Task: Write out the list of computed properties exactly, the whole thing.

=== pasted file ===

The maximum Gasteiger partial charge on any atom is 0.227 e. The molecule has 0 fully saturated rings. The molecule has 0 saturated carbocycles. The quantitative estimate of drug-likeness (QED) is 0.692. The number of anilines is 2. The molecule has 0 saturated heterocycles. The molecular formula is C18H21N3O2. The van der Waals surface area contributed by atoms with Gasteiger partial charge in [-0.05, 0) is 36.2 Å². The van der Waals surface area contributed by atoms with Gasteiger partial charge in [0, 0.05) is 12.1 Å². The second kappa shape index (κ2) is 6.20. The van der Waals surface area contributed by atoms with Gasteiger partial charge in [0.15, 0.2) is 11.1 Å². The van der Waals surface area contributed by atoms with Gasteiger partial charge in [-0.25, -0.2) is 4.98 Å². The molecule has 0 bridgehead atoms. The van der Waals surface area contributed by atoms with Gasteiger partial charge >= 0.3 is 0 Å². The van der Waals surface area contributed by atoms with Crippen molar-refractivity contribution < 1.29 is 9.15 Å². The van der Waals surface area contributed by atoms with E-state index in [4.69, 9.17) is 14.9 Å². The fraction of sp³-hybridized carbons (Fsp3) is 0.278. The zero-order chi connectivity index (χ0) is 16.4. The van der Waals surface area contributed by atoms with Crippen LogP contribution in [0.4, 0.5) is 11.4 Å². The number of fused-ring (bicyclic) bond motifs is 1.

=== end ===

The maximum Gasteiger partial charge on any atom is 0.227 e. The molecule has 0 fully saturated rings. The molecule has 0 saturated carbocycles. The quantitative estimate of drug-likeness (QED) is 0.692. The number of anilines is 2. The molecule has 0 saturated heterocycles. The molecular formula is C18H21N3O2. The van der Waals surface area contributed by atoms with Gasteiger partial charge in [-0.05, 0) is 36.2 Å². The van der Waals surface area contributed by atoms with Gasteiger partial charge in [0, 0.05) is 12.1 Å². The second kappa shape index (κ2) is 6.20. The van der Waals surface area contributed by atoms with Gasteiger partial charge in [0.15, 0.2) is 11.1 Å². The van der Waals surface area contributed by atoms with Gasteiger partial charge in [-0.25, -0.2) is 4.98 Å². The molecule has 0 bridgehead atoms. The van der Waals surface area contributed by atoms with Gasteiger partial charge >= 0.3 is 0 Å². The van der Waals surface area contributed by atoms with Crippen molar-refractivity contribution < 1.29 is 9.15 Å². The van der Waals surface area contributed by atoms with E-state index in [4.69, 9.17) is 14.9 Å². The fraction of sp³-hybridized carbons (Fsp3) is 0.278. The zero-order chi connectivity index (χ0) is 16.4. The van der Waals surface area contributed by atoms with Crippen LogP contribution in [0.4, 0.5) is 11.4 Å². The number of fused-ring (bicyclic) bond motifs is 1.